The Anthropocene describes a geological epoch when people’s activities have a significant impact on the planet and its ecosystems.
The anthropo-scene consists of my views on what is happening as people and cultures adapt to the current and future social and environmental scene.
My perspective is as a cultural anthropologist. I came to Oregon State University’s anthropology department in 1969, after earning a Ph.D. at the University of Arizona.
The June 24 issue of Science Magazine in “A Choice of Futures” summarizes our climate mitigation and adaptation situation. The general summary is, “The available evidence does not yet indicate that the world has seriously committed to achieving the 1.5⁰C goal” (p. 1403). The actions needed—“decarbonization of energy grids, widespread electrification (e.g., heat pumps and electric vehicles), lifestyle changes (home energy conservation, diet shifts, and changes to travel patterns); efficiency improvements (e.g., home retrofits), reforestation, and the shuttering of unabated coal power plants” (p. 1408), are well known. Individuals and groups need to demand that government and industry get serious about introducing mitigating and adaptation actions to achieve “cuts to GHG emissions across all sectors of the economy” (p. 1415 ).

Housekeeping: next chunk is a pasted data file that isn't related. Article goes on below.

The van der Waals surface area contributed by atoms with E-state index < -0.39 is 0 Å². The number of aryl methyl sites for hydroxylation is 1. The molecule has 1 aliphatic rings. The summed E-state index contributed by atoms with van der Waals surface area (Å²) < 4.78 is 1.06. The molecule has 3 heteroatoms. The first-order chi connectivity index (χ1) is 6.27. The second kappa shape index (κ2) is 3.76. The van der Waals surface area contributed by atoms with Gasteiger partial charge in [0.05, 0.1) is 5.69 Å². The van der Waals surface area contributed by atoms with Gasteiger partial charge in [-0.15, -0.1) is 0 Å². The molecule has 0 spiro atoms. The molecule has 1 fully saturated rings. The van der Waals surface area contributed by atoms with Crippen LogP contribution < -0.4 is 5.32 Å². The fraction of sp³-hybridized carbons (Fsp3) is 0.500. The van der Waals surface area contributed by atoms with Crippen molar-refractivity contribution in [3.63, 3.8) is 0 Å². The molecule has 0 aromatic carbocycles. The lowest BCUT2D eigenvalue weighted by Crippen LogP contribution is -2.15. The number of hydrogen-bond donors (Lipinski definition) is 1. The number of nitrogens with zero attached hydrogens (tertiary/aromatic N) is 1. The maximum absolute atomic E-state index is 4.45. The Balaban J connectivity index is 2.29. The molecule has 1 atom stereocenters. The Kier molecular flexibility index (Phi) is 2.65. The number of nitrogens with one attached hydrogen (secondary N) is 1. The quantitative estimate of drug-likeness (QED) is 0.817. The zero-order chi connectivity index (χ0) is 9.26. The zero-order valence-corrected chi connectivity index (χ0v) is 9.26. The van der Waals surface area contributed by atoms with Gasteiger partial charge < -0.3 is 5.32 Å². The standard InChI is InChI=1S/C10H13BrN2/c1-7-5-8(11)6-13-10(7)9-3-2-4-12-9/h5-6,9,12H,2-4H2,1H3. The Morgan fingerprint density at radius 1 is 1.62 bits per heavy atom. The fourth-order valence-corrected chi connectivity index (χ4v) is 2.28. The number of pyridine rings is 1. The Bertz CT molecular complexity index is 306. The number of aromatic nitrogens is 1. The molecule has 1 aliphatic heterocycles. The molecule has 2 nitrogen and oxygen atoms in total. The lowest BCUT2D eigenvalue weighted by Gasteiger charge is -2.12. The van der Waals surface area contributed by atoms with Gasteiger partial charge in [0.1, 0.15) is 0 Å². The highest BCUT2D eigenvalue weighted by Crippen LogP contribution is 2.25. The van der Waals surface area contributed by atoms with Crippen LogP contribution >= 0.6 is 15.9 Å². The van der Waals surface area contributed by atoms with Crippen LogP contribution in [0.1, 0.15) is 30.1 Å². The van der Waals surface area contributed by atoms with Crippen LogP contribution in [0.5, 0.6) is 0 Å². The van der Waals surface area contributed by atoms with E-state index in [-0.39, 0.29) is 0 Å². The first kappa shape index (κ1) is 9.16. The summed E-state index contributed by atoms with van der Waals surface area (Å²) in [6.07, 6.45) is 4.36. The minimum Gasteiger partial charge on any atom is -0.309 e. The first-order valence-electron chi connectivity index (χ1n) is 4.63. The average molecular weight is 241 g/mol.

As the graph below shows, the need is urgent to “enable adaptation of species and ecosystems to the shifting and unpredictable Anthropocene” (p. 1426). You’ve heard all these words before–where are the actions and what have been the outcomes?